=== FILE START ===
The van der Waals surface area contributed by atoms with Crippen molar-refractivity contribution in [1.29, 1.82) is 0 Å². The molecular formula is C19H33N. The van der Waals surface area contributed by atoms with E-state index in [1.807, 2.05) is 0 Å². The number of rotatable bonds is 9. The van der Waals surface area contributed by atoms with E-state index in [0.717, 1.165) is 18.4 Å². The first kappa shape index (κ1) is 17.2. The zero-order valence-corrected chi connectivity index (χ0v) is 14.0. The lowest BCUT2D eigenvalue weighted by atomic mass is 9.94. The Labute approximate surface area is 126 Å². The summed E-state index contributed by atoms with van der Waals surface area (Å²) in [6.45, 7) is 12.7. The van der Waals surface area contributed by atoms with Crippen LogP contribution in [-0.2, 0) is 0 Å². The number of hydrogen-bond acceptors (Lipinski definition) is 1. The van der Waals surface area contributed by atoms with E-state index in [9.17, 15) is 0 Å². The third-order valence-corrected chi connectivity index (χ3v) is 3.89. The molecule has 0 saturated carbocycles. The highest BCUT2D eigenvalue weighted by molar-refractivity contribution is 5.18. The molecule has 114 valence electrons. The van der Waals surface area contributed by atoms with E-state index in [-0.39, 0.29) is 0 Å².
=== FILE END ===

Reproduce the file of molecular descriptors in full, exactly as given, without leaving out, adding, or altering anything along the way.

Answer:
The van der Waals surface area contributed by atoms with Crippen molar-refractivity contribution in [1.29, 1.82) is 0 Å². The molecular formula is C19H33N. The van der Waals surface area contributed by atoms with E-state index in [1.807, 2.05) is 0 Å². The number of rotatable bonds is 9. The van der Waals surface area contributed by atoms with E-state index in [0.717, 1.165) is 18.4 Å². The first kappa shape index (κ1) is 17.2. The zero-order valence-corrected chi connectivity index (χ0v) is 14.0. The lowest BCUT2D eigenvalue weighted by atomic mass is 9.94. The Labute approximate surface area is 126 Å². The summed E-state index contributed by atoms with van der Waals surface area (Å²) in [6.45, 7) is 12.7. The van der Waals surface area contributed by atoms with Crippen LogP contribution in [-0.2, 0) is 0 Å². The number of hydrogen-bond acceptors (Lipinski definition) is 1. The van der Waals surface area contributed by atoms with E-state index in [9.17, 15) is 0 Å². The third-order valence-corrected chi connectivity index (χ3v) is 3.89. The molecule has 0 saturated carbocycles. The highest BCUT2D eigenvalue weighted by molar-refractivity contribution is 5.18. The molecule has 114 valence electrons. The van der Waals surface area contributed by atoms with E-state index in [-0.39, 0.29) is 0 Å².